According to a source at the Daily News, the NFL Players Association is discouraging players from attending optional, in-person offseason workouts scheduled to begin on April 19.
NFLPA President JC Tretter, a center for the Cleveland Browns, told players on a Friday call that the union is calling for an all-virtual offseason and will encourage players to boycott in-person organized team activities this spring, according to the NFL Network.
According to a source, it was more about discouraging attendance than organizing a boycott. In any case, the message is unambiguous.
The union’s leadership has repeatedly called for permanent implementation of last year’s virtual offseason format, but Friday’s action represented an escalation of negotiations with owners.
It followed the owners’ March 31 declaration that they planned at least some in-person work at OTAs this spring, even if meetings remained virtual.
Several players have already begun exercising or rehabbing at team facilities, and hundreds have earned workout incentives for their in-person attendance.
The NFL’s management council said in a memo that they do not expect a repeat of last season’s virtual workout program.
Since OTAs are optional, it is entirely up to the players whether or not to participate. The schedule’s only mandatory minicamp occurs in mid-June.
However, the union is attempting to render last year’s pandemic regulations the standard in order to minimize player offseason workload.
The irony is that the union agreed to a 17th regular season game, which adds a significant amount of snaps to their players’ bodies.
When contacted by the Daily News on Friday evening, the league refused to comment via a spokesperson.
Numerous players concur with the union’s position that there is no need to attend OTAs because COVID-19 remains prevalent. The majority of veterans fall into this category (some prefer to stay away during normal years, as well).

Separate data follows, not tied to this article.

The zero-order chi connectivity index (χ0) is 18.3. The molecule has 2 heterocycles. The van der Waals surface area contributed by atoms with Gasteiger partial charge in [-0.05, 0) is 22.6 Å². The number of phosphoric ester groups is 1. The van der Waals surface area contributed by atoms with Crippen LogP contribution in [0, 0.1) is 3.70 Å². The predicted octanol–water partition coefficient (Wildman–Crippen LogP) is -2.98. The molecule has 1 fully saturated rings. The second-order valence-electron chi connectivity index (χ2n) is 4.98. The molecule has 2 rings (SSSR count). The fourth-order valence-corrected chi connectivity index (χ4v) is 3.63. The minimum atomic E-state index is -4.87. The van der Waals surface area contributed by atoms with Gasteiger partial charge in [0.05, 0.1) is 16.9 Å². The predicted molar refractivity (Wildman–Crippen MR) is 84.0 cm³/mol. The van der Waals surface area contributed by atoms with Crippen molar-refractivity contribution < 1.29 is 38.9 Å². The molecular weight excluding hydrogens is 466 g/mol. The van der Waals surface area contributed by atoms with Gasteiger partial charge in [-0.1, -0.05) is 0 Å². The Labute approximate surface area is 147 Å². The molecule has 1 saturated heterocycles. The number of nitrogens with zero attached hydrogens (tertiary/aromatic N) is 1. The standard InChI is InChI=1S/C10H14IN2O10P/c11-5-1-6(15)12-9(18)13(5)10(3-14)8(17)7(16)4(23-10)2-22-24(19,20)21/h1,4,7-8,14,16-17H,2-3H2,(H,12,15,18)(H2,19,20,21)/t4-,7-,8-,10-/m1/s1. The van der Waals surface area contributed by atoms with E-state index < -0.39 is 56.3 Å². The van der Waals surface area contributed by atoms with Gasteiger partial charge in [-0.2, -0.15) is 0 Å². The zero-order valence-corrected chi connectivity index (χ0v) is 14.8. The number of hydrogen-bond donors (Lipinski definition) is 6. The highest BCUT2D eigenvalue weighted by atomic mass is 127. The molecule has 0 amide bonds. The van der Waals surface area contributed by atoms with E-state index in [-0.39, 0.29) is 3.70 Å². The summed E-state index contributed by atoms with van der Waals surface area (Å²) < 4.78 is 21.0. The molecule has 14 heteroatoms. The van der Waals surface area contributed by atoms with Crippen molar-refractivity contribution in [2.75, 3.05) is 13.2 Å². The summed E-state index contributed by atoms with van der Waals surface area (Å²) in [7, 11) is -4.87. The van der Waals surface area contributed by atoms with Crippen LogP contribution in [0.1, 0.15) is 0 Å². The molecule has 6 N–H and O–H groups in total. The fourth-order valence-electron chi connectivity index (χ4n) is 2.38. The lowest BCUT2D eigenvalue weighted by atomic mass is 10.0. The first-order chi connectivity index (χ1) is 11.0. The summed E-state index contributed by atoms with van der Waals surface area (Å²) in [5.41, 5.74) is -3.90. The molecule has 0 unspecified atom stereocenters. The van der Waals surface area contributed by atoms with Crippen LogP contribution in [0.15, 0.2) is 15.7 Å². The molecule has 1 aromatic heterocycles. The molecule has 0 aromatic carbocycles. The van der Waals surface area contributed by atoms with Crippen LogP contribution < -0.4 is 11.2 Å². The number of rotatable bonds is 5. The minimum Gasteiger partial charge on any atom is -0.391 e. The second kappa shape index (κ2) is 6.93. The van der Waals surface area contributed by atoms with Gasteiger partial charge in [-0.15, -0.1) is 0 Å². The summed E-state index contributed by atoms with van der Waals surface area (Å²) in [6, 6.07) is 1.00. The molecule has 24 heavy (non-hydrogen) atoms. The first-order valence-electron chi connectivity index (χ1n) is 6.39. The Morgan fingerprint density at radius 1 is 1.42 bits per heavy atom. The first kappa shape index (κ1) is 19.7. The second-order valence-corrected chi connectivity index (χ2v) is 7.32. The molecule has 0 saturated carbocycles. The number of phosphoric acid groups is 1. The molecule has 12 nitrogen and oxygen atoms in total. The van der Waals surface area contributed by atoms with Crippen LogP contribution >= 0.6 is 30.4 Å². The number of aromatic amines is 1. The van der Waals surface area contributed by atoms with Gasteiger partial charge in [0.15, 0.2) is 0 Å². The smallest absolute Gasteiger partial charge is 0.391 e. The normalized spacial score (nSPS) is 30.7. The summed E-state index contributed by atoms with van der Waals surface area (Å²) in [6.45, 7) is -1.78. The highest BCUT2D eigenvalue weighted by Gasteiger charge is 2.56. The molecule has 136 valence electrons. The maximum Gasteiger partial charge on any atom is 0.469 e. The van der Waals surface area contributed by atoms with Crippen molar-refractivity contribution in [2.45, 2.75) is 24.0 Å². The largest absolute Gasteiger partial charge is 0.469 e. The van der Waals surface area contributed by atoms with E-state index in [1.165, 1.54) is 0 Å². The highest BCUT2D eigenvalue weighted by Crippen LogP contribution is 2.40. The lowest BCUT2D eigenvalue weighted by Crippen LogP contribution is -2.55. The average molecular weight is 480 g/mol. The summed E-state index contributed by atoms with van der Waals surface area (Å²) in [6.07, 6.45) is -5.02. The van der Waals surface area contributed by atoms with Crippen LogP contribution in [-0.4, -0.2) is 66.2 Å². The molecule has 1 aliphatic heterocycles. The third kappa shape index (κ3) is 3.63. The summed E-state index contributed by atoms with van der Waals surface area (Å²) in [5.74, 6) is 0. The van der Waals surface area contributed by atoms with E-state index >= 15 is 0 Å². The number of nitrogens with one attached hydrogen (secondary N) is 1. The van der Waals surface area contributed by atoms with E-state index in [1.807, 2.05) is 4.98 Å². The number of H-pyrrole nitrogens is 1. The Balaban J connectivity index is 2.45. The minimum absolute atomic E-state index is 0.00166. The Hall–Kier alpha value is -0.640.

However, rookies, young players, and fringe players’ prospects will suffer if they do not get on the field in front of new coaches to demonstrate their worth.
Last season, the NFLPA decided to cut training camp rosters from 90 to 80 players, which resulted in the loss of hundreds of jobs across the league, many of them undrafted free agents who were released before ever getting a chance to play.
Around 220 players in the league have workout incentives this year, according to Jason Fitzgerald of overthecap.com. Only 25 of them are worth $300,000 or more. About 100 are in the $100,000 to $300,000 range.
Despite the union’s position, it would seem reasonable to assume that players with the highest workout incentives would have a greater motivation to report in person late this month.
However, one player told the News on Friday that if a guy receives a $25,000 workout bonus, many players would prefer to stay at home and practice on their own for the time being.
According to overthecap.com, teams like Washington, Dallas, and Houston also have “de-escalators” associated with drills, providing another reason for players to report.
Blake Martinez, James Bradberry, and Dante Pettis are the Giants players with the highest workout incentives, each receiving $100,000. Pettis has the most to lose by failing to appear, since he earns the lowest salary of the three, faces competition for roster spots, and may be cut without incurring a dead cap hit.
The union’s campaign to prevent player attendance frustrates coaches, who in normal years are normally able to get the majority of their rosters back for optional spring workouts.
Coaches often yearn for more on-field practice time than they had last season, when it was almost non-existent, resulting in a particularly sloppy on-field product during the early regular season.